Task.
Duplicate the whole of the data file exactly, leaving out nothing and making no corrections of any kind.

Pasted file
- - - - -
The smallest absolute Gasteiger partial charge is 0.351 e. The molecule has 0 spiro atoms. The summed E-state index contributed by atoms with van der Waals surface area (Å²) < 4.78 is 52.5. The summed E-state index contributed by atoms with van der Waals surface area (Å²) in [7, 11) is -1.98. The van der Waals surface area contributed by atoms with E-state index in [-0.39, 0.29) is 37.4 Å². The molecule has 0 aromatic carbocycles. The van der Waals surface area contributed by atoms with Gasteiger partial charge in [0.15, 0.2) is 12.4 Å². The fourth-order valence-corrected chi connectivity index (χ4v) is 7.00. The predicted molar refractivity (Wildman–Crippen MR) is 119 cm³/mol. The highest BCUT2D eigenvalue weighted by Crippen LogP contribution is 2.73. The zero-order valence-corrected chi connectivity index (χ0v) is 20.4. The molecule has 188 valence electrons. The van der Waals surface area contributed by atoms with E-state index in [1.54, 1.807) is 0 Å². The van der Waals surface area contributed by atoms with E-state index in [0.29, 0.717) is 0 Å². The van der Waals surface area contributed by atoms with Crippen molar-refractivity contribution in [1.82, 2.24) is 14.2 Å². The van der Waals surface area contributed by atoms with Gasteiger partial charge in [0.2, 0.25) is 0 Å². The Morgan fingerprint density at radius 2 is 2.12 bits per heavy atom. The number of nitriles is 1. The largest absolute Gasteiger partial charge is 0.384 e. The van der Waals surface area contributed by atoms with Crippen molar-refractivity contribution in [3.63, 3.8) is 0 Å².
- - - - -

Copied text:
The smallest absolute Gasteiger partial charge is 0.351 e. The molecule has 0 spiro atoms. The summed E-state index contributed by atoms with van der Waals surface area (Å²) < 4.78 is 52.5. The summed E-state index contributed by atoms with van der Waals surface area (Å²) in [7, 11) is -1.98. The van der Waals surface area contributed by atoms with E-state index in [-0.39, 0.29) is 37.4 Å². The molecule has 0 aromatic carbocycles. The van der Waals surface area contributed by atoms with Gasteiger partial charge in [0.15, 0.2) is 12.4 Å². The fourth-order valence-corrected chi connectivity index (χ4v) is 7.00. The predicted molar refractivity (Wildman–Crippen MR) is 119 cm³/mol. The highest BCUT2D eigenvalue weighted by Crippen LogP contribution is 2.73. The zero-order valence-corrected chi connectivity index (χ0v) is 20.4. The molecule has 188 valence electrons. The van der Waals surface area contributed by atoms with E-state index in [1.54, 1.807) is 0 Å². The van der Waals surface area contributed by atoms with E-state index in [0.29, 0.717) is 0 Å². The van der Waals surface area contributed by atoms with Crippen molar-refractivity contribution in [1.82, 2.24) is 14.2 Å². The van der Waals surface area contributed by atoms with Gasteiger partial charge in [0.2, 0.25) is 0 Å². The Morgan fingerprint density at radius 2 is 2.12 bits per heavy atom. The number of nitriles is 1. The largest absolute Gasteiger partial charge is 0.384 e. The van der Waals surface area contributed by atoms with Crippen molar-refractivity contribution in [3.63, 3.8) is 0 Å².